Monday, March 19, 2007

Science Strikes Again! Incompetent People Don't Know They're Incompetent

In my previous post I discussed how scientists examined meetings in the corporate world and determined that “meetings make us dumber”. In yet another scientific breakthrough, Cornell Professor of Psychology Dr. David A. Dunning has determined that incompetent people really have no clue that they are incompetent. Wow, now that’s an incredible piece of scientific work. Some key points from the study were:

“People who do things badly are usually supremely confident in their abilities – more confident, in fact, than those who do things well.”

Incompetent people have “a deficiency in ``self-monitoring skills,'' the researchers said, helps explain the tendency of the humor-impaired to persist in telling jokes that are not funny, of day traders to repeatedly jump into the market -- and repeatedly lose out ..”
“In a series of studies, Kruger and Dunning tested their theory of incompetence. They found that subjects who scored in the lowest quartile on tests of logic, English grammar and humor were also the most likely to ``grossly overestimate'' how well they had performed. In all three tests, subjects' ratings of their ability were positively linked to their actual scores. But the lowest-ranked participants showed much greater distortions in their self-estimates.”

So how does this relate to an actual work experience? How about the below scenario:

I’m sure you have been in staff meetings in which your boss had absolutely no clue about what they were talking about and just kept going on and on as if they invented the subject they were discussing. Meanwhile you and your co-workers put on your interested and engaged look as you casually peek at your watch giving a sigh and a thought “only five more minutes of this crap.”

Then just when you think the meeting is over, the new guy actually challenges or questions something your boss said. The “new guy” hasn’t become a Turtle yet and doesn’t understand that he’ll never get an educated answer from the boss. What he has done is encouraged more pointless and clueless discussion from the head honcho.

Then your boss throws out the not so funny anecdote and everyone give the fake chuckle, thinking that the meeting is finally over. It’s not over though as the laughter has only encouraged the boss more and yet another story results. It’s torture, but as a Turtle you endure it, lay low and just hope the meeting ends soon so you can go back to your slow and steady work.

Dr. Dunning’s study points out scientifically that being a Turtle at work is most likely your only choice for survival if you are stuck with incompetent leadership. Dr. Dunning points out that his finding support Thomas Jefferson’s assertion that ``he who knows best knows how little he knows.'' How true indeed!


I've often wondered how some of my co-workers received their degrees. They cannot spell, their writing is totally illegible, and they answer questions with another question.
I am convinced some of it is laziness, like when they stand at the copy machine and flap their hands and cry for help. I tell them, "Read the screen. It will tell you what the problem is".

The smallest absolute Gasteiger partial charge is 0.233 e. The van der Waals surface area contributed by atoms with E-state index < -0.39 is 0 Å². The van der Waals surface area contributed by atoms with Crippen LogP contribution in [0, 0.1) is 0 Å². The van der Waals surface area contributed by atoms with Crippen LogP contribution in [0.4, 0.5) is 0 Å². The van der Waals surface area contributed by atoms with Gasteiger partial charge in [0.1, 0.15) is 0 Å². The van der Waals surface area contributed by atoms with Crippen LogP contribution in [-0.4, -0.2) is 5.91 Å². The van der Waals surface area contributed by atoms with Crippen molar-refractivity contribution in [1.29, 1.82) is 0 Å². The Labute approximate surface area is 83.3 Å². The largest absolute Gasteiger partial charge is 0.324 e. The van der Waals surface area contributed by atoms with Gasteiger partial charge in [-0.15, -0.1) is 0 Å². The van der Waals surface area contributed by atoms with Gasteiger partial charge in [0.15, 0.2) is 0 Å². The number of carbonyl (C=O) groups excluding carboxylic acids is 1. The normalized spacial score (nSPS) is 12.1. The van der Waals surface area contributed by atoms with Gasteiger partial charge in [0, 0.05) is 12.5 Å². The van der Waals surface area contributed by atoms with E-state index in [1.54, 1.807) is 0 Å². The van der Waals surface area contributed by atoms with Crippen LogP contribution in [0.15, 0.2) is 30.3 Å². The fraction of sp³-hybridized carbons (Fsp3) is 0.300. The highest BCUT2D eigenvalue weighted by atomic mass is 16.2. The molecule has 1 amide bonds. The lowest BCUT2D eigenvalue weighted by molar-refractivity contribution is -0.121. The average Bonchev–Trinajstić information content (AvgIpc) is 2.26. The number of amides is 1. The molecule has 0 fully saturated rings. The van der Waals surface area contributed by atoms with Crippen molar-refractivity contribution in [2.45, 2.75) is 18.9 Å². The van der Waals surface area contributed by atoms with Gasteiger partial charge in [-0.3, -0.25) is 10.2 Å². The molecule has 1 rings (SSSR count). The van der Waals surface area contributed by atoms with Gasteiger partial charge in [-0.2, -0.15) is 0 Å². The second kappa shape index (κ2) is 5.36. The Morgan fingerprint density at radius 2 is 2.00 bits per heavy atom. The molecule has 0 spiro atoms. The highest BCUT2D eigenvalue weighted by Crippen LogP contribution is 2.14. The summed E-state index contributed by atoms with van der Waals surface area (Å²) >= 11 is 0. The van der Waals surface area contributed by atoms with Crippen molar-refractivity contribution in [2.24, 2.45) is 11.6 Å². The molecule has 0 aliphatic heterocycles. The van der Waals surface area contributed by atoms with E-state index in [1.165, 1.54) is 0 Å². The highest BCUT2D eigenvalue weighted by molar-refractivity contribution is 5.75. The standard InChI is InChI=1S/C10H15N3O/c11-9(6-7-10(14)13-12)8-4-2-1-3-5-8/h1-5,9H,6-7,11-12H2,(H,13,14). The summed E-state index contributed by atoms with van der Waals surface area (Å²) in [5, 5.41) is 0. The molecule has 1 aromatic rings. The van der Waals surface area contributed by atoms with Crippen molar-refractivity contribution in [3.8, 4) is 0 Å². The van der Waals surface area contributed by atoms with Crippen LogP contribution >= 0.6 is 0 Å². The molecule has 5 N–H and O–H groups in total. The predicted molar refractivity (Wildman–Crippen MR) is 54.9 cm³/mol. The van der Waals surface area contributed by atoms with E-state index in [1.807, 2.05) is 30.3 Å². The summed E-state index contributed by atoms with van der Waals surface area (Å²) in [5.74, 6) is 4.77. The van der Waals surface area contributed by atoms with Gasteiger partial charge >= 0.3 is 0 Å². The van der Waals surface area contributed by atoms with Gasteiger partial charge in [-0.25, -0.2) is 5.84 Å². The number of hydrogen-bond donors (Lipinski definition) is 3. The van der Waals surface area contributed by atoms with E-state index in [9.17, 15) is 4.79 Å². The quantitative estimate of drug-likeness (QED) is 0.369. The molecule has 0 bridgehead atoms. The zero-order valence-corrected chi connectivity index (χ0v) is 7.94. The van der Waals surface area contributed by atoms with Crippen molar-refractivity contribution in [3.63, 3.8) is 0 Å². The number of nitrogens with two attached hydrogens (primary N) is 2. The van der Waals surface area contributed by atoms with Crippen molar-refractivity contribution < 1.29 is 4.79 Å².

Now, I only have a high school education, so naturally, they think I don't know anything. Truth be known, I am the one who shows up on time, fields the irate client at the reception window, and basically keeps the place running smooth.
Thank you for the chance to vent. I'll be visiting frequently.

A co-worker of mine was the most talentless, lazy and one-dimensional prima donna I've ever witnessed on any job. Let's call her "Elaine." She was a friend of the manager, who hired her because he felt sorry for her following a divorce. What Elaine lacked in skill and diligence she made up in attitude and cunning, knowing just who to buttonhole and flatter. She actually seemed to take pride in how little work she accomplished by the end of the day, as if expending effort drained rather than advanced her life. Besides, less glittering personages (meaning me) could always be counted on to take up the slack, while the manager looked the other way.

Fast-forward two years. The manager has been promoted to another location, his replacement has come and gone, and I have transferred to a different department within the building. By seniority, Elaine becomes manager. True to form, she schmoozes while underlings attend to tedious daily responsibilities. Being incompetent, she doesn't recognize incompetence in her department, much less herself. Any mirror tells her who is fairest. But upper management finally catches on. Within six months, Elaine is gone, convinced to the end that her fall is not due to any shortcoming in herself, but to the envy of the less fabulous.

I hear you. There are far too many Elaine's out there that cause the masses stress. Companies want yes-men who will simply follow like lemmings. I have also worked with managers like Elaine, unfortunately I was always the one that had to leave, while the Elaine's of the world continued to prosper and attain power. Thanks for your post and good luck Turtling out there!

Turtle King

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